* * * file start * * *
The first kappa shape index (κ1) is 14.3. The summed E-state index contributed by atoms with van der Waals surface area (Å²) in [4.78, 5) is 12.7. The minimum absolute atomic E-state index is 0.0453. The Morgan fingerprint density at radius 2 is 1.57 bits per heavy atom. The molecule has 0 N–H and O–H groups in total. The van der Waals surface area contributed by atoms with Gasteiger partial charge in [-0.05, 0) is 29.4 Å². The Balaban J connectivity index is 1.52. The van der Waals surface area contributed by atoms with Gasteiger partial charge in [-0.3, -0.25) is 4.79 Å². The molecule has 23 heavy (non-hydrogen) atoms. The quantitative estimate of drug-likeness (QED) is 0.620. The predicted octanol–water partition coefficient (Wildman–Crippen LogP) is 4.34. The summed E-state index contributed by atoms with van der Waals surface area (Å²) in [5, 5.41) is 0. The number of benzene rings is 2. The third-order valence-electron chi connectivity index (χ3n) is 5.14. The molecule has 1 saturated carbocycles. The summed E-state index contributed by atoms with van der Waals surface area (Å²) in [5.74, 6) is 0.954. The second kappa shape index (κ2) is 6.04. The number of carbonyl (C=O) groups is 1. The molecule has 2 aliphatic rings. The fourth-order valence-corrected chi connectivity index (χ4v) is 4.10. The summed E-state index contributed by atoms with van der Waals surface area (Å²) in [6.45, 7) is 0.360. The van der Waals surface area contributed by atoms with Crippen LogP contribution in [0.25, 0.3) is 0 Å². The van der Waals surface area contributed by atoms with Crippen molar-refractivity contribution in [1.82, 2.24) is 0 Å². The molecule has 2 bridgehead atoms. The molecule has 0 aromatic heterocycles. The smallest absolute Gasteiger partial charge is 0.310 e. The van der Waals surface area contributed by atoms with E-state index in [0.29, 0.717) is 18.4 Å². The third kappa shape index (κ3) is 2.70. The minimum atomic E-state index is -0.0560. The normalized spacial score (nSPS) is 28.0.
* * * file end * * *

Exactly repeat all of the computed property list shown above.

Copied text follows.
The first kappa shape index (κ1) is 14.3. The summed E-state index contributed by atoms with van der Waals surface area (Å²) in [4.78, 5) is 12.7. The minimum absolute atomic E-state index is 0.0453. The Morgan fingerprint density at radius 2 is 1.57 bits per heavy atom. The molecule has 0 N–H and O–H groups in total. The van der Waals surface area contributed by atoms with Gasteiger partial charge in [-0.05, 0) is 29.4 Å². The Balaban J connectivity index is 1.52. The van der Waals surface area contributed by atoms with Gasteiger partial charge in [-0.3, -0.25) is 4.79 Å². The molecule has 23 heavy (non-hydrogen) atoms. The quantitative estimate of drug-likeness (QED) is 0.620. The predicted octanol–water partition coefficient (Wildman–Crippen LogP) is 4.34. The summed E-state index contributed by atoms with van der Waals surface area (Å²) in [5, 5.41) is 0. The number of benzene rings is 2. The third-order valence-electron chi connectivity index (χ3n) is 5.14. The molecule has 1 saturated carbocycles. The summed E-state index contributed by atoms with van der Waals surface area (Å²) in [5.74, 6) is 0.954. The second kappa shape index (κ2) is 6.04. The number of carbonyl (C=O) groups is 1. The molecule has 2 aliphatic rings. The fourth-order valence-corrected chi connectivity index (χ4v) is 4.10. The summed E-state index contributed by atoms with van der Waals surface area (Å²) in [6.45, 7) is 0.360. The van der Waals surface area contributed by atoms with Crippen LogP contribution in [0.25, 0.3) is 0 Å². The van der Waals surface area contributed by atoms with Crippen molar-refractivity contribution in [1.82, 2.24) is 0 Å². The molecule has 2 bridgehead atoms. The molecule has 0 aromatic heterocycles. The smallest absolute Gasteiger partial charge is 0.310 e. The van der Waals surface area contributed by atoms with E-state index in [0.29, 0.717) is 18.4 Å². The third kappa shape index (κ3) is 2.70. The minimum atomic E-state index is -0.0560. The normalized spacial score (nSPS) is 28.0.